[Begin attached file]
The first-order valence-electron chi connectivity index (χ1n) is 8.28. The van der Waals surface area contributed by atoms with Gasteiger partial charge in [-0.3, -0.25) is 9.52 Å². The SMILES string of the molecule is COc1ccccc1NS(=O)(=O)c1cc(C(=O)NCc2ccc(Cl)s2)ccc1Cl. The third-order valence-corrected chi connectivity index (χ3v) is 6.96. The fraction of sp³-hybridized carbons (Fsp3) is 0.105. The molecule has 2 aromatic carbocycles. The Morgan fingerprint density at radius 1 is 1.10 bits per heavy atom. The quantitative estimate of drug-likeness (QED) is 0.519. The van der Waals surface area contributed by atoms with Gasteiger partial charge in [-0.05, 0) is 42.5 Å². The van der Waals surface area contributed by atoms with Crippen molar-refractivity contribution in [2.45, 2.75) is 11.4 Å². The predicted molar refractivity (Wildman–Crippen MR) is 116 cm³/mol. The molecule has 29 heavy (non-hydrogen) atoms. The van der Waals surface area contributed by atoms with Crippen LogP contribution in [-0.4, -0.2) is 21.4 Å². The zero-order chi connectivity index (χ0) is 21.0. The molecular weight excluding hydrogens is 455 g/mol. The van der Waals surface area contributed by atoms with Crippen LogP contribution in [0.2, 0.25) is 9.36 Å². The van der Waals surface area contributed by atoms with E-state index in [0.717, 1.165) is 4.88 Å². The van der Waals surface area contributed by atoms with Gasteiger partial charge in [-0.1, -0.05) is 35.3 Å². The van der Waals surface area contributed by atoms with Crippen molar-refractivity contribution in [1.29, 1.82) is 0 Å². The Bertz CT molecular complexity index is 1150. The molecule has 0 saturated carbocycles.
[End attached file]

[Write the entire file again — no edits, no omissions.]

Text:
The first-order valence-electron chi connectivity index (χ1n) is 8.28. The van der Waals surface area contributed by atoms with Gasteiger partial charge in [-0.3, -0.25) is 9.52 Å². The SMILES string of the molecule is COc1ccccc1NS(=O)(=O)c1cc(C(=O)NCc2ccc(Cl)s2)ccc1Cl. The third-order valence-corrected chi connectivity index (χ3v) is 6.96. The fraction of sp³-hybridized carbons (Fsp3) is 0.105. The molecule has 2 aromatic carbocycles. The Morgan fingerprint density at radius 1 is 1.10 bits per heavy atom. The quantitative estimate of drug-likeness (QED) is 0.519. The van der Waals surface area contributed by atoms with Gasteiger partial charge in [-0.05, 0) is 42.5 Å². The van der Waals surface area contributed by atoms with Crippen molar-refractivity contribution in [2.45, 2.75) is 11.4 Å². The predicted molar refractivity (Wildman–Crippen MR) is 116 cm³/mol. The molecule has 29 heavy (non-hydrogen) atoms. The van der Waals surface area contributed by atoms with Crippen LogP contribution in [-0.4, -0.2) is 21.4 Å². The zero-order chi connectivity index (χ0) is 21.0. The molecular weight excluding hydrogens is 455 g/mol. The van der Waals surface area contributed by atoms with Crippen LogP contribution in [0.2, 0.25) is 9.36 Å². The van der Waals surface area contributed by atoms with E-state index in [0.717, 1.165) is 4.88 Å². The van der Waals surface area contributed by atoms with Gasteiger partial charge in [-0.1, -0.05) is 35.3 Å². The van der Waals surface area contributed by atoms with Crippen molar-refractivity contribution in [1.29, 1.82) is 0 Å². The Bertz CT molecular complexity index is 1150. The molecule has 0 saturated carbocycles.